The OfS’ approach to institutional monitoring relies on “lead indicators”. These, in the words of the framework (s128), can be:
Indicators constructed from data and information flows, in as near real time as possible, that will assist the OfS to identify trends and anticipate future events.
Stating the obvious, the current HESA system does not offer data in anything like real time. So these components will not be available for monitoring, meaning that alternative approaches will need to be identified. In fairness, Data Futures provided for submissions during three “reference periods”, so this was hardly “real-time” either. But annual data will not offer OfS the ability to respond as rapidly, meaning that expectations at OfS (and DfE, for that matter) need to be managed.
Data Futures data was also intended for use in funding and performance indicator development by OfS, directly replacing current student datasets.
OfS involvement in the decision, and the absence of a suitable alternative DDB (nobody else even applied to be considered for the role) suggests that HESA will not suffer as a result of this decision. I should be clear that it was very obviously made for sound data quality reasons, and at the recommendation of an independent board.
Days of futures past
So, what will happen next? Clearly HESA (and Civita Digital, as Data Futures delivery partner) will be working closely with institutional contacts and the programme board to ensure that the data quality issues raised can be addressed in the extra year they have been granted.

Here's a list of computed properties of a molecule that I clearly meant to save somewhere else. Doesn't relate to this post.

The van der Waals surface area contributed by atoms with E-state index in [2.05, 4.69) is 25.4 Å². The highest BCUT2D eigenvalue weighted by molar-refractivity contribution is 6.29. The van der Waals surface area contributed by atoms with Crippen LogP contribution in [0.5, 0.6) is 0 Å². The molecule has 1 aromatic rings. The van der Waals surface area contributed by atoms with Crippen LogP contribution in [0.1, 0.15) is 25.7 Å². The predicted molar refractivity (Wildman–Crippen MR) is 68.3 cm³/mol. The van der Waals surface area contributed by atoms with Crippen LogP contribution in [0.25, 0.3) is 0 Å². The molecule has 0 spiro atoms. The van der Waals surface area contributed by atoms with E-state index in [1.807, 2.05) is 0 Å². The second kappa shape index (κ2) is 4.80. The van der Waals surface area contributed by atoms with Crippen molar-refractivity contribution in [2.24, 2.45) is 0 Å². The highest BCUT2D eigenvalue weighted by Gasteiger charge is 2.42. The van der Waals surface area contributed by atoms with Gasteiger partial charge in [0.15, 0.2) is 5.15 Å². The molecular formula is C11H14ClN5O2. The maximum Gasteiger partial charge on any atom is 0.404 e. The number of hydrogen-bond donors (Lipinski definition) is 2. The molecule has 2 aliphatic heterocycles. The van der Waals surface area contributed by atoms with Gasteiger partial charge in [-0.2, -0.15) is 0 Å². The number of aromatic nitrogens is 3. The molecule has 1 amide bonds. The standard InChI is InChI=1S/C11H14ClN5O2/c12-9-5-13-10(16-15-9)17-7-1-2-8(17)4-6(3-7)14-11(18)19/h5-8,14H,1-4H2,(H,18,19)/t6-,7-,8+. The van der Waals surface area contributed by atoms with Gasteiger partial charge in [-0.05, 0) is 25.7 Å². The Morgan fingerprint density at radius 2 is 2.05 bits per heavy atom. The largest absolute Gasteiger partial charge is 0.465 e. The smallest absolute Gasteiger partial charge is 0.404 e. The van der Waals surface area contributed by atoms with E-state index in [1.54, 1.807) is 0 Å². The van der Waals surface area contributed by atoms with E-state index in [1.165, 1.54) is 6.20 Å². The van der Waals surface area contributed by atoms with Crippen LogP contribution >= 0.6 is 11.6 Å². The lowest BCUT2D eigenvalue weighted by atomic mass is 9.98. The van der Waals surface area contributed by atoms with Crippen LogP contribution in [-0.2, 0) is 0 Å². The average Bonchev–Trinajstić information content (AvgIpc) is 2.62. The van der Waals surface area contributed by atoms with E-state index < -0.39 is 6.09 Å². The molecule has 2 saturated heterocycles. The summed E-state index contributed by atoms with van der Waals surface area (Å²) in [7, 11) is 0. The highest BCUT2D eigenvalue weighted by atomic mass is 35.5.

In practice this will mean re-opening some of the discussions about data definitions that had been considered mostly complete following the release of version 2.0.0 of the guidance. We now sit at version 2.2.0 (as of 7 February) – the central two of the numbering system refers to two fairly major non-backwards compatible changes since the launch of 2.0.0 late in 2018.
With all such large data projects, you can only really identify the problems with the system when actual data starts being fed in. Providers participating in the Alpha and Beta test phases have been doing just that, starting in Alpha with data relating to mainstream students and moving to the edge cases as HESA moved towards beta.
Beta only kicked off – very much delayed – earlier this month – I’d be fascinated to know why the programme board signed of the transition to beta (a stop-go point as I’d understood it) before pulling the plug.
It’s been a busy time for everyone involved, and emotions will be mixed as the pressure of readying processes and systems for September has been replaced by another year of development and testing. It’s a different kind of pressure – and the need to patch up often creaking student records systems for an extra year of the old model having already got some way down the procurement path for a new Futures-compliant system (that, admittedly, would not have been entirely ready in time anyway) will not exactly delight institutional IT teams.
A culture often develops around such mammoth data-related change processes – there is a matched set of goodwill and well-meaning sarcasm among the HESA people (one of the most consistently delightful subcultures in UK HE) for Data Futures. The work to ensure the data is accurate extends far beyond Cheltenham, and we should not forget that the future improvements to data quality will come from the efforts of those in institutions working on the pre-release versions – repeatedly adding data, trying to get it to validate, and liaising with HESA.
One complaint that has shown up on occasion is that Data Futures was being bent to the will of OfS – that the needs of the regulator had begun to overshadow the wider needs of the sector. As the sector is collecting the data and the sector is using the data, the sector needs to continue to shape the process, not the regulator.